Divergent boundaries create new ocean floor. It has mid-ocean ridges. Creates a volcano. Has earthquakes.
A divergent boundary, or constructive boundary, is where two sections of the eggshell - two tectonic plates - are moving away from each other. When this happens, they leave a gap in-between, and this gap can be filled by the magma from below. This creates a series of volcanoes all the way along the boundary.
One real world examples is the mid-atlantic ridge. Another real world example is the great rift valley.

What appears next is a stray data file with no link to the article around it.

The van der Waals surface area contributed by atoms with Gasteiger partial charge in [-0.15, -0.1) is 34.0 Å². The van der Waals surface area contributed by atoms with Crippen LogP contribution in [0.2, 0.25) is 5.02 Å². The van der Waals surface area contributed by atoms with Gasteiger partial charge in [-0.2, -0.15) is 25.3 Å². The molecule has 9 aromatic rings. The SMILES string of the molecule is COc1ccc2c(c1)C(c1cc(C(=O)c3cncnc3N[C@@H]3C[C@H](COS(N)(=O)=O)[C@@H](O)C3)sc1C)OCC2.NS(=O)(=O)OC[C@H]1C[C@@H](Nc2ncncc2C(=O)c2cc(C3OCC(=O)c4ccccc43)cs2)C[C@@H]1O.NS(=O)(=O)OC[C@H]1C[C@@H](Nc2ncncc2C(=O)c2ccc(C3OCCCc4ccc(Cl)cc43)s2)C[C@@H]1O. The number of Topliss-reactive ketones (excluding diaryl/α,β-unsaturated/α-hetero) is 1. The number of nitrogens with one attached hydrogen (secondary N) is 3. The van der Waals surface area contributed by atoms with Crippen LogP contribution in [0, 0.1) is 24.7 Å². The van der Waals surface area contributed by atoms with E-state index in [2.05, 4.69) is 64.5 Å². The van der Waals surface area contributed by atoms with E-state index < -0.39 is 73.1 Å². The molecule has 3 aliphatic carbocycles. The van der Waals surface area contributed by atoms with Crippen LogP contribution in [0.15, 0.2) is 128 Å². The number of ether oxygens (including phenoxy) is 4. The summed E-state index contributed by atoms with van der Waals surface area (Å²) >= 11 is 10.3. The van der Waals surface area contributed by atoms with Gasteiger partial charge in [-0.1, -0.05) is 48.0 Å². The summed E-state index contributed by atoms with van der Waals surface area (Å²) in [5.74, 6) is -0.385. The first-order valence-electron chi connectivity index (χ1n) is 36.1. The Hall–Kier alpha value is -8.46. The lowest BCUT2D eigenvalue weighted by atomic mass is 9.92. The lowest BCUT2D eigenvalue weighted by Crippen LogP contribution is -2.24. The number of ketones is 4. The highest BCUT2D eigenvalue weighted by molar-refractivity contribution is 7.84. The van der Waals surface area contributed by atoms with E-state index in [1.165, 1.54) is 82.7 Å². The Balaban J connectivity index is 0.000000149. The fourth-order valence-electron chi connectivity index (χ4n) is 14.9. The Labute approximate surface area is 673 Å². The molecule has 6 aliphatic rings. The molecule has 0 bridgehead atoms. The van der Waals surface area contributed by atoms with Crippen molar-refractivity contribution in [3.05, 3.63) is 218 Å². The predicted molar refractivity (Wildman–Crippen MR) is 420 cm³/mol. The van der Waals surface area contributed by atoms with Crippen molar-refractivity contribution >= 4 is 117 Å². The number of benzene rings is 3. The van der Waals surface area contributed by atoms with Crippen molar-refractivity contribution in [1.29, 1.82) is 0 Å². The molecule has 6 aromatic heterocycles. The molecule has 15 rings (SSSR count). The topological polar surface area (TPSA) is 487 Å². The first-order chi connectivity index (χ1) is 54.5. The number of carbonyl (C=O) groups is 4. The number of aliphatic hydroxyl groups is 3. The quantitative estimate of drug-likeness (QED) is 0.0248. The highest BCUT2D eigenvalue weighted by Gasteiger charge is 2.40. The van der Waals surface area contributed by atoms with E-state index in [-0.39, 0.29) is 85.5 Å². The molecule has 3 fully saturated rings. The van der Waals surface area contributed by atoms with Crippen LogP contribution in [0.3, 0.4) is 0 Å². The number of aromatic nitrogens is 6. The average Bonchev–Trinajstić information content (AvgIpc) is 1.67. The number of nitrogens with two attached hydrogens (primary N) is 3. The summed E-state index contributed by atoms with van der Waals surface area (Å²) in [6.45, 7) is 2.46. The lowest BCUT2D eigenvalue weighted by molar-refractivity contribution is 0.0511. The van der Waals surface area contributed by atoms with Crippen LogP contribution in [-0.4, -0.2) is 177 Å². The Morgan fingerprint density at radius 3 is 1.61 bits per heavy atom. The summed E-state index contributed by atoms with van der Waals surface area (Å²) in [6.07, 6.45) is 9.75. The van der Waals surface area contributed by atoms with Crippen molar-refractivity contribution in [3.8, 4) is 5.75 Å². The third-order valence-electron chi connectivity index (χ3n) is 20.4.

Transform faults are locations of recurring earthquake activity and faulting. Dosen't create a volcano. mid-ocean ridges. Has earthquakes.
One real world example is the san andreas fault.
Convergent boundaries destroy the ocean floor. It has deep-ocean trenches. Creates a volcano. Has the biggest earthquakes.
One real world example is the west coast of south america.
A convergent boundary, or destructive boundary, is where two plates are moving towards each other and colliding. The pressure and friction is great enough at these boundaries that the material in the Earth's mantle can melt, and both earthquakes and volcanoes happen nearby.